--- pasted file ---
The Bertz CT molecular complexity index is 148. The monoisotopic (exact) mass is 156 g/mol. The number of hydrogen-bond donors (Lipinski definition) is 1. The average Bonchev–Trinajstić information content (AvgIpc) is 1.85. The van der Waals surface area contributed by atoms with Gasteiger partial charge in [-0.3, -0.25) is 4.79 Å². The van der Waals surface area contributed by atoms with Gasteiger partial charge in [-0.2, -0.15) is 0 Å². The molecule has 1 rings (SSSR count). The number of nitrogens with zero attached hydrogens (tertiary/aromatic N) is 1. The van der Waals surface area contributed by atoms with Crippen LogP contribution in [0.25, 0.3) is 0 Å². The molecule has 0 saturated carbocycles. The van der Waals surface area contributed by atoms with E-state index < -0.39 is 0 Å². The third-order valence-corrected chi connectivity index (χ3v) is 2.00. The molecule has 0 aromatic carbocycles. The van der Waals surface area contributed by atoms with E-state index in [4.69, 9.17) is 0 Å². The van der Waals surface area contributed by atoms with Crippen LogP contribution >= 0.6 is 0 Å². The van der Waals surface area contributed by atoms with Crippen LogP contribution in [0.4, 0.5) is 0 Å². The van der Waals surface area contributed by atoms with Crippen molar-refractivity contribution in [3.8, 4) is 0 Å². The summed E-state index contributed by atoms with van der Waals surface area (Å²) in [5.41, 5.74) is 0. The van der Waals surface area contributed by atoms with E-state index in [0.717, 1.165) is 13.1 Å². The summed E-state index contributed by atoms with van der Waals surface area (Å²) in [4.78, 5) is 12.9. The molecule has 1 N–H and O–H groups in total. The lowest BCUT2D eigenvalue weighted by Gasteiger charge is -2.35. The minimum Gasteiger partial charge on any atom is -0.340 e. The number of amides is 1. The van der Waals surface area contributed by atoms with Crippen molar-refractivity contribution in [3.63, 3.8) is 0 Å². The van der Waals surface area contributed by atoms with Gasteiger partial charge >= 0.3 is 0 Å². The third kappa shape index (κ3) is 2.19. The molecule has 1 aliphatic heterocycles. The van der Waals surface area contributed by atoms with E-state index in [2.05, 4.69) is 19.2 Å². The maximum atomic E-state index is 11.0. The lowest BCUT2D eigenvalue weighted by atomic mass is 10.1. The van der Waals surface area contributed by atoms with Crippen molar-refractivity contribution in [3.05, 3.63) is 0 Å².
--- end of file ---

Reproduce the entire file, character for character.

The Bertz CT molecular complexity index is 148. The monoisotopic (exact) mass is 156 g/mol. The number of hydrogen-bond donors (Lipinski definition) is 1. The average Bonchev–Trinajstić information content (AvgIpc) is 1.85. The van der Waals surface area contributed by atoms with Gasteiger partial charge in [-0.3, -0.25) is 4.79 Å². The van der Waals surface area contributed by atoms with Gasteiger partial charge in [-0.2, -0.15) is 0 Å². The molecule has 1 rings (SSSR count). The number of nitrogens with zero attached hydrogens (tertiary/aromatic N) is 1. The van der Waals surface area contributed by atoms with Crippen LogP contribution in [0.25, 0.3) is 0 Å². The molecule has 0 saturated carbocycles. The van der Waals surface area contributed by atoms with E-state index < -0.39 is 0 Å². The third-order valence-corrected chi connectivity index (χ3v) is 2.00. The molecule has 0 aromatic carbocycles. The van der Waals surface area contributed by atoms with E-state index in [4.69, 9.17) is 0 Å². The van der Waals surface area contributed by atoms with Crippen LogP contribution >= 0.6 is 0 Å². The van der Waals surface area contributed by atoms with Crippen LogP contribution in [0.4, 0.5) is 0 Å². The van der Waals surface area contributed by atoms with Crippen molar-refractivity contribution in [3.8, 4) is 0 Å². The summed E-state index contributed by atoms with van der Waals surface area (Å²) in [5.41, 5.74) is 0. The van der Waals surface area contributed by atoms with E-state index in [0.717, 1.165) is 13.1 Å². The summed E-state index contributed by atoms with van der Waals surface area (Å²) in [4.78, 5) is 12.9. The molecule has 1 N–H and O–H groups in total. The lowest BCUT2D eigenvalue weighted by Gasteiger charge is -2.35. The minimum Gasteiger partial charge on any atom is -0.340 e. The number of amides is 1. The van der Waals surface area contributed by atoms with Crippen molar-refractivity contribution in [3.63, 3.8) is 0 Å². The van der Waals surface area contributed by atoms with Gasteiger partial charge >= 0.3 is 0 Å². The third kappa shape index (κ3) is 2.19. The molecule has 1 aliphatic heterocycles. The van der Waals surface area contributed by atoms with E-state index in [2.05, 4.69) is 19.2 Å². The maximum atomic E-state index is 11.0. The lowest BCUT2D eigenvalue weighted by atomic mass is 10.1. The van der Waals surface area contributed by atoms with Crippen molar-refractivity contribution in [3.05, 3.63) is 0 Å².